The independent news organization of Duke University

Go forth and don’t multiply

Several weeks ago Sandra Fluke, a law student at Georgetown University, testified at a congressional hearing in support of mandated private health insurance coverage of contraception. Her testimony explained the serious consequences of religious institutions, like the Jesuit-affiliated Georgetown, choosing to not cover contraceptives under their health insurance plans. Not long after this hearing, Fluke was the target of misogynistic and defamatory remarks from conservative talk show host Rush Limbaugh. Among the dozens of insults issued over three days, he called Fluke a “slut” and “prostitute” on his radio show.

The conservative backlash to the contraception mandate has been regressive and frightening. It is alarming that the benefits of oral contraception must be repeatedly defended against outdated associations with immorality and promiscuity. To deny coverage of contraceptives is to deny basic female sexual health care. It is not the role of any institution to make a judgment about why or how women should have access to contraception.

We commend Duke for providing comprehensive women’s health coverage, including contraceptives, in its health insurance plan for students and employees. It is especially important for universities to provide young people with adequate access to sexual health resources. According to a 2010 report from the Center for Disease Control and Prevention, the 15 to 24 age group is at a greater risk of acquiring sexually transmitted diseases compared to older adults. Duke has done well to make condoms readily available through Student Health—yet another difference between Duke and many religiously affiliated universities such as Georgetown.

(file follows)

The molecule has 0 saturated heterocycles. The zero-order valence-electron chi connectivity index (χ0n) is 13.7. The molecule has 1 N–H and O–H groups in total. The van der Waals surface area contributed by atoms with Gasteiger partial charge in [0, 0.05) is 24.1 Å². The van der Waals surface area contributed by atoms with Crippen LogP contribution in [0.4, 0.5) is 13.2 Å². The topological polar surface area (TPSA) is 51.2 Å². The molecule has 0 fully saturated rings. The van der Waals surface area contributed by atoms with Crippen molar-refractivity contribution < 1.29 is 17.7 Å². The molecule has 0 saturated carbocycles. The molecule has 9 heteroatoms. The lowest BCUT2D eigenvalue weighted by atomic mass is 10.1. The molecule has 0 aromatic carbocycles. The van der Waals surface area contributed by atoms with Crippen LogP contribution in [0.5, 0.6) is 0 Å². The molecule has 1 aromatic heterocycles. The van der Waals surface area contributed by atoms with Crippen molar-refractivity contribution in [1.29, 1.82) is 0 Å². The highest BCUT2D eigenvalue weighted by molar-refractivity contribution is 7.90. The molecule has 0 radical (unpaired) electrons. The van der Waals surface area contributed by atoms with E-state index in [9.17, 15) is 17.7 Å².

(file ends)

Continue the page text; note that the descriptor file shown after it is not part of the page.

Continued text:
While Duke has sexual health resources available for its students, more can be done to increase accessibility. For instance, starting in 2010, students began paying up to $30 for sexually transmitted infection testing, which until then had been free of charge. Given the inflammatory anti-feminist rhetoric circulating in the political sphere, we encourage Duke to reaffirm its commitment to female sexual health and seek ways to bring down costs of STI testing.

Health care should be addressed as a secular issue, not a religious one. To that effect, religiously affiliated universities should include comprehensive women’s health care under their insurance plans. Just as universities strive to provide adequate meal plans, housing accommodations and safety resources, so too should adequate health coverage be prioritized. While some facets of university life may inevitably be rooted in ideology, such as curriculum, this simply cannot be the case for health.

Conservatives have tried to frame President Barack Obama’s mandate as an issue of religious liberty, not birth control. In reality, it is both. Religiously affiliated colleges like Georgetown are attempting to impose their religious views on thousands of students and staff that do not share them. A study by the Guttmacher Institute shows that nearly all sexually active women use contraception, including 98 percent of Catholic women. And now, commentators like Limbaugh are lobbying for laws that would allow private organizations to opt out of covering basic health needs due to their religious reasons.

Contraception is an especially important issue for college-aged women and men. We condemn the regressive and misogynistic comments directed at activist Fluke. Furthermore, we urge Duke students to defend the University’s decision to offer contraception under its student health plan, a responsibility that all other universities—religious or not—share.

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